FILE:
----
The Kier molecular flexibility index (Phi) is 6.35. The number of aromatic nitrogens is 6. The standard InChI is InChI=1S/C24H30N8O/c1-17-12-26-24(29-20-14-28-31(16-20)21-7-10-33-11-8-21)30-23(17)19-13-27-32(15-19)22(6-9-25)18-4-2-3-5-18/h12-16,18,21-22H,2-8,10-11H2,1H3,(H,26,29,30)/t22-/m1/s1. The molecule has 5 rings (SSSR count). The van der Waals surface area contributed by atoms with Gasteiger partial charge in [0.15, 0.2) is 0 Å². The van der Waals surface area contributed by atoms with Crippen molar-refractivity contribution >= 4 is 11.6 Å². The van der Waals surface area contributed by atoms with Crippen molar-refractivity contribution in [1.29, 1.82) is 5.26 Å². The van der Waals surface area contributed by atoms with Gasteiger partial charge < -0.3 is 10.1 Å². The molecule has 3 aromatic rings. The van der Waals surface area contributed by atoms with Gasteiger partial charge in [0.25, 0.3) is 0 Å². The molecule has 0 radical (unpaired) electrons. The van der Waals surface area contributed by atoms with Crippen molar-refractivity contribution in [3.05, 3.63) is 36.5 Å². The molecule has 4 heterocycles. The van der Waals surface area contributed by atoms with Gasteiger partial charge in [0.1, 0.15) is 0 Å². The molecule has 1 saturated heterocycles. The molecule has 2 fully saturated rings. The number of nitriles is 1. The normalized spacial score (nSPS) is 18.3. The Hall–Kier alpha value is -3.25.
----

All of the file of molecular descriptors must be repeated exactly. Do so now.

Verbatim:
The Kier molecular flexibility index (Phi) is 6.35. The number of aromatic nitrogens is 6. The standard InChI is InChI=1S/C24H30N8O/c1-17-12-26-24(29-20-14-28-31(16-20)21-7-10-33-11-8-21)30-23(17)19-13-27-32(15-19)22(6-9-25)18-4-2-3-5-18/h12-16,18,21-22H,2-8,10-11H2,1H3,(H,26,29,30)/t22-/m1/s1. The molecule has 5 rings (SSSR count). The van der Waals surface area contributed by atoms with Gasteiger partial charge in [0.15, 0.2) is 0 Å². The van der Waals surface area contributed by atoms with Crippen molar-refractivity contribution >= 4 is 11.6 Å². The van der Waals surface area contributed by atoms with Crippen molar-refractivity contribution in [1.29, 1.82) is 5.26 Å². The van der Waals surface area contributed by atoms with Gasteiger partial charge < -0.3 is 10.1 Å². The molecule has 3 aromatic rings. The van der Waals surface area contributed by atoms with Gasteiger partial charge in [0.25, 0.3) is 0 Å². The molecule has 0 radical (unpaired) electrons. The van der Waals surface area contributed by atoms with Crippen molar-refractivity contribution in [3.05, 3.63) is 36.5 Å². The molecule has 4 heterocycles. The van der Waals surface area contributed by atoms with Gasteiger partial charge in [0.1, 0.15) is 0 Å². The molecule has 1 saturated heterocycles. The molecule has 2 fully saturated rings. The number of nitriles is 1. The normalized spacial score (nSPS) is 18.3. The Hall–Kier alpha value is -3.25.